Slated for a January 2020 opening, the Student Innovation Center will provide students and faculty with an opportunity to test out new teaching methods, interact with members from other colleges and collaborate with each other.
The project has been in development since 2015 when architect firms KieranTimberlake and Substance Architecture were selected. It then took almost all of 2016 for stakeholder input to be gathered and a program conceptualized and approved by the Board of Regents. In the spring of 2017, the site was demolished, and it began construction in the fall of 2017. Now the building is almost finished and students and faculty will soon be able to Iowa State’s center of student innovation and entrepreneurship on campus.
The Student Innovation Center will have three above-ground floors and one below-ground floor, including everything from a student-run cafe and a gaming lab to student organization offices inside of it.
Now in its final stages, the Student Innovation Center’s programs and facility are almost all put together. James Oliver, the director of the Student Innovation Center, now oversees the development of the facility and is excited to open it to students and faculty.
Oliver is a university professor and serves as the Larry and Pam Pithan Professor of Mechanical Engineering. Previously, he was the director of Iowa State University’s Virtual Reality Applications Center — an interdepartmental research center that focuses on emerging interface technologies.
“It’s everything that we do from teaching and learning to research, economic development [and] community outreach — all of those things,” Oliver said. “So, [a] very exciting and unique mission for any university, but certainly a great opportunity for us here at Iowa State.”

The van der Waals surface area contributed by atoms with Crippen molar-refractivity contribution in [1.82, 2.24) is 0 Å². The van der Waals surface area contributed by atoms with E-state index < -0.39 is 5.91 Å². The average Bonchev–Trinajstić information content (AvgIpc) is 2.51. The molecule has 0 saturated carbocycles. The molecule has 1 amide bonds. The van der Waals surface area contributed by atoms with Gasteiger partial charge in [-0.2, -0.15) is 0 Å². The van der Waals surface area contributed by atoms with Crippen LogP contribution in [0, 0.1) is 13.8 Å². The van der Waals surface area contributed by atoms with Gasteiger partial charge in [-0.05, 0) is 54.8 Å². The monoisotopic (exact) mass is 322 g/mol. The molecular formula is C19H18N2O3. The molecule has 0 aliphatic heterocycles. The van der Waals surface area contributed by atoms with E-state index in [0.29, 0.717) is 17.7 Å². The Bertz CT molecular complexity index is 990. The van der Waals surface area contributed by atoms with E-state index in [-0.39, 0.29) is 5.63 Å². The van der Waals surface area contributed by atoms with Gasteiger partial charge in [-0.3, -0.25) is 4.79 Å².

James Oliver entered his role as the director of the Student Innovation Center at the start of 2019, but he began working on the project long before his appointment.
“I joined advisory committees I believe in the spring of 2016, but it had been already in planning stages before that,” Oliver said. “[T]he long story short is it was in planning stages probably close to eight years ago and it was jump-started by a gift to Iowa State by an anonymous donor with the stipulation that the facility served the entire university, not just one or two colleges. But that really got the ball rolling.”
One anonymous donor put upward of $30 million toward the Student Innovation Center with just one request — the building serves the whole university.
“As fundraising continued, that donor, the anonymous donor, put an additional 10 million — total 30 million — dollars from one donor if you can believe that,” Oliver said. “The total building is about half supported by state funds and half from gift funds from alumni and donors, and the mission was really formulated or, well, motivated by that major donor that we use this facility to innovate across all aspects of the university’s land grant mission and serve the entire university.”
Overall, the Student Innovation Center ended up costing $84 million, the expected cost of the project.